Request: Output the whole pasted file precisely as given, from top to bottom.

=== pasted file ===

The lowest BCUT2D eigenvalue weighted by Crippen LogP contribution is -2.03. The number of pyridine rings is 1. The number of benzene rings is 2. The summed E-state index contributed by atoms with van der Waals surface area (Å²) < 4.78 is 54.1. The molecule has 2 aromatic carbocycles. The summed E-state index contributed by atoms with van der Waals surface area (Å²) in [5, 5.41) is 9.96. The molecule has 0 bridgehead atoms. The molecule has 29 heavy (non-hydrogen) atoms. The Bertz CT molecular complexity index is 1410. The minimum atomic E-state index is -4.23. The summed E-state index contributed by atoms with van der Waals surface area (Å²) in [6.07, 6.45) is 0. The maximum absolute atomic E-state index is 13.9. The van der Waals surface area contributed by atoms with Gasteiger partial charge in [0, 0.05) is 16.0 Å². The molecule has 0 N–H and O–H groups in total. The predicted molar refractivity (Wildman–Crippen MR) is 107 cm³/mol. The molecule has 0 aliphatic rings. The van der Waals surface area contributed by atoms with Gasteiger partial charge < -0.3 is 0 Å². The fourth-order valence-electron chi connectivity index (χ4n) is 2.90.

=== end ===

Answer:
The lowest BCUT2D eigenvalue weighted by Crippen LogP contribution is -2.03. The number of pyridine rings is 1. The number of benzene rings is 2. The summed E-state index contributed by atoms with van der Waals surface area (Å²) < 4.78 is 54.1. The molecule has 2 aromatic carbocycles. The summed E-state index contributed by atoms with van der Waals surface area (Å²) in [5, 5.41) is 9.96. The molecule has 0 bridgehead atoms. The molecule has 29 heavy (non-hydrogen) atoms. The Bertz CT molecular complexity index is 1410. The minimum atomic E-state index is -4.23. The summed E-state index contributed by atoms with van der Waals surface area (Å²) in [6.07, 6.45) is 0. The maximum absolute atomic E-state index is 13.9. The van der Waals surface area contributed by atoms with Gasteiger partial charge in [0, 0.05) is 16.0 Å². The molecule has 0 N–H and O–H groups in total. The predicted molar refractivity (Wildman–Crippen MR) is 107 cm³/mol. The molecule has 0 aliphatic rings. The van der Waals surface area contributed by atoms with Gasteiger partial charge < -0.3 is 0 Å². The fourth-order valence-electron chi connectivity index (χ4n) is 2.90.